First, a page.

The Web of Life (36) Bacteria


Really, they’re just stripped-down versions of us. ~ Bonnie Bassler

Along with archaea, bacteria have been on Earth 3.5 billion years. In that time, members of these 2 domains adapted to every place where life could possibly survive.

In the late 1970s, bacteriologists estimated 10,000 to 20,000 species of bacteria. Greater awareness has upped the species count to somewhere between 10 million and 1 billion. Even the latter may be an underestimate, depending on how you’d like to splice speciation.

By weight, 80–90% of Earth’s biomass is bacterial. Bacteria make up nearly 2/3rds of all biodiversity on Earth. Their enduring success owes to numerous facets, beginning with the fact that they reproduce with an efficiency as close to the limits of physics as practically possible.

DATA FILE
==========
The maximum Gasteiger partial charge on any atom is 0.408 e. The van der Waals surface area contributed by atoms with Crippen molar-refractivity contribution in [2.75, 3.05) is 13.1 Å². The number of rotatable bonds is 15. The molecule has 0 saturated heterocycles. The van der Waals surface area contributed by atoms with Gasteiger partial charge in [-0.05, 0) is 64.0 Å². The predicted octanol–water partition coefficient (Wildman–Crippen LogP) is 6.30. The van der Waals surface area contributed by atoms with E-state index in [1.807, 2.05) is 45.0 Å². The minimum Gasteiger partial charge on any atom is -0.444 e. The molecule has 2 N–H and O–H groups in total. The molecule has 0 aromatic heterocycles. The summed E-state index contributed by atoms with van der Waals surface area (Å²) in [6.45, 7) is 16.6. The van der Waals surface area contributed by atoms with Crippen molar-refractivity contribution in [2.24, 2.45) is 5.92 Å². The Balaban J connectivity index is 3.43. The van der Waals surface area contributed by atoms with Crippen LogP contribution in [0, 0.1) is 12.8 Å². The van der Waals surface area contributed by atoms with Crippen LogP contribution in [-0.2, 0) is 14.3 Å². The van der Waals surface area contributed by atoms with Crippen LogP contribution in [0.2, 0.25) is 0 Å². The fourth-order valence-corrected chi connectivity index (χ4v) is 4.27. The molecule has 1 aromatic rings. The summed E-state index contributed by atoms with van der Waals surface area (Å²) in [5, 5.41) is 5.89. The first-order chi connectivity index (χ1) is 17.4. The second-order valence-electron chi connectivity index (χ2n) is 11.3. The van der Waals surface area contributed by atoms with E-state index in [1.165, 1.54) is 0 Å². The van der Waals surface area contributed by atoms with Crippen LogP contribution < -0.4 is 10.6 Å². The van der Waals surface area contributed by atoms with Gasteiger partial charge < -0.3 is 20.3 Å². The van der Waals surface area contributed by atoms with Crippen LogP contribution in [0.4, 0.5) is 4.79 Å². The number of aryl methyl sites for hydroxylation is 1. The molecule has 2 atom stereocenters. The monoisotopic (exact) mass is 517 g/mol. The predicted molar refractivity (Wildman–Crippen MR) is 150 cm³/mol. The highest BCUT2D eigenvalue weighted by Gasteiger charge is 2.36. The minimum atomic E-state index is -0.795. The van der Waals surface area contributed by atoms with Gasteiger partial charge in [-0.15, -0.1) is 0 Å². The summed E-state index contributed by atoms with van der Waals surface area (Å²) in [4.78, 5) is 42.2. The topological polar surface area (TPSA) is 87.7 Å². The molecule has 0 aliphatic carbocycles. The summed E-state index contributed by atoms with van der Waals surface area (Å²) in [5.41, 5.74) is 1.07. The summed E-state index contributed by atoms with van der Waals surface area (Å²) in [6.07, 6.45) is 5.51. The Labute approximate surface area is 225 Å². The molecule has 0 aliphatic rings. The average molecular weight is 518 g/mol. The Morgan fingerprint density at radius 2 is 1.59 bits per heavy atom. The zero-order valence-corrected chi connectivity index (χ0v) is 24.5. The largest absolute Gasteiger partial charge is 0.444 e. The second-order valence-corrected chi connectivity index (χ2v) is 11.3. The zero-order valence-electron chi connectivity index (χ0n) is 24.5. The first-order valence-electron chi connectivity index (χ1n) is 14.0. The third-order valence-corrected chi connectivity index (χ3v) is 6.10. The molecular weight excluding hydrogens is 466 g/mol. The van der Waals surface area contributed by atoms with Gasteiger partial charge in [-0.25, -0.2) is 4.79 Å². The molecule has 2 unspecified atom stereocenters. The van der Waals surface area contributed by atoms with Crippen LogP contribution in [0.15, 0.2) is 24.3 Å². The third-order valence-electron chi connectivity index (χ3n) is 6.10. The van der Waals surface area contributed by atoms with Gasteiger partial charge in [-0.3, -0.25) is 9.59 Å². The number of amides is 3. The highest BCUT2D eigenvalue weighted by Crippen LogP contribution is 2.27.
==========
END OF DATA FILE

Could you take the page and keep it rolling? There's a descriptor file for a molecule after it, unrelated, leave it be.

One can only underestimate the little ones once derided as “germs.” New discoveries continue to enlighten as to the sophistication of bacteria.

Despite their small size and relative simplicity, bacterial cells appear to possess a robust and complex level of suBCEllular organization, both spatially and temporally, that was once thought to only exist in more complex organisms. ~ American microbiologist and physicist Nathan Kuwada